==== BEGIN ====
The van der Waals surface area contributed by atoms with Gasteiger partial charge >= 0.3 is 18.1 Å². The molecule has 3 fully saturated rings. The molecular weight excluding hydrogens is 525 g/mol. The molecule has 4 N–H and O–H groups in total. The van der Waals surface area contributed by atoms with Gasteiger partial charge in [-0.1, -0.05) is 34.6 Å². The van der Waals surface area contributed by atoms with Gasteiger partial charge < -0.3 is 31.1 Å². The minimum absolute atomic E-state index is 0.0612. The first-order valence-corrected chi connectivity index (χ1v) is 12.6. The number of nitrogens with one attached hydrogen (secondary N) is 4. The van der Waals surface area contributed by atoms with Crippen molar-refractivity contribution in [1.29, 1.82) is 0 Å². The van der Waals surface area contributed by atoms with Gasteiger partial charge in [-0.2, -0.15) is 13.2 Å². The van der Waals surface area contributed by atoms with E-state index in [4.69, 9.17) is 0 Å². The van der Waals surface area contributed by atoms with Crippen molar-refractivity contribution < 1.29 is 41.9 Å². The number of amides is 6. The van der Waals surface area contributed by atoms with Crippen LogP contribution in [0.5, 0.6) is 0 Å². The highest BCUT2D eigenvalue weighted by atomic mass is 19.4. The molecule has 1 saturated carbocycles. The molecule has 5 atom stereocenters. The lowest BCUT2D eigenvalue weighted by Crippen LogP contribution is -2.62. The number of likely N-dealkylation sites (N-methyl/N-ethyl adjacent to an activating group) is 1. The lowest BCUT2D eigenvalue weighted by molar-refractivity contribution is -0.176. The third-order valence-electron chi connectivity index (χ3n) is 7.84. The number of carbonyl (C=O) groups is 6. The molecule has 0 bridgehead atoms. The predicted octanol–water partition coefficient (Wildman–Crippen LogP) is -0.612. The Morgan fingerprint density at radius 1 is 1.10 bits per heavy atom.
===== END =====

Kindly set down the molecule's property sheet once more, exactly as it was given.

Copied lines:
The van der Waals surface area contributed by atoms with Gasteiger partial charge >= 0.3 is 18.1 Å². The molecule has 3 fully saturated rings. The molecular weight excluding hydrogens is 525 g/mol. The molecule has 4 N–H and O–H groups in total. The van der Waals surface area contributed by atoms with Gasteiger partial charge in [-0.1, -0.05) is 34.6 Å². The van der Waals surface area contributed by atoms with Gasteiger partial charge < -0.3 is 31.1 Å². The minimum absolute atomic E-state index is 0.0612. The first-order valence-corrected chi connectivity index (χ1v) is 12.6. The number of nitrogens with one attached hydrogen (secondary N) is 4. The van der Waals surface area contributed by atoms with Crippen molar-refractivity contribution in [1.29, 1.82) is 0 Å². The van der Waals surface area contributed by atoms with Gasteiger partial charge in [-0.2, -0.15) is 13.2 Å². The van der Waals surface area contributed by atoms with E-state index in [4.69, 9.17) is 0 Å². The van der Waals surface area contributed by atoms with Crippen molar-refractivity contribution < 1.29 is 41.9 Å². The number of amides is 6. The van der Waals surface area contributed by atoms with Crippen LogP contribution in [0.5, 0.6) is 0 Å². The highest BCUT2D eigenvalue weighted by atomic mass is 19.4. The molecule has 1 saturated carbocycles. The molecule has 5 atom stereocenters. The lowest BCUT2D eigenvalue weighted by Crippen LogP contribution is -2.62. The number of likely N-dealkylation sites (N-methyl/N-ethyl adjacent to an activating group) is 1. The lowest BCUT2D eigenvalue weighted by molar-refractivity contribution is -0.176. The third-order valence-electron chi connectivity index (χ3n) is 7.84. The number of carbonyl (C=O) groups is 6. The molecule has 0 bridgehead atoms. The predicted octanol–water partition coefficient (Wildman–Crippen LogP) is -0.612. The Morgan fingerprint density at radius 1 is 1.10 bits per heavy atom.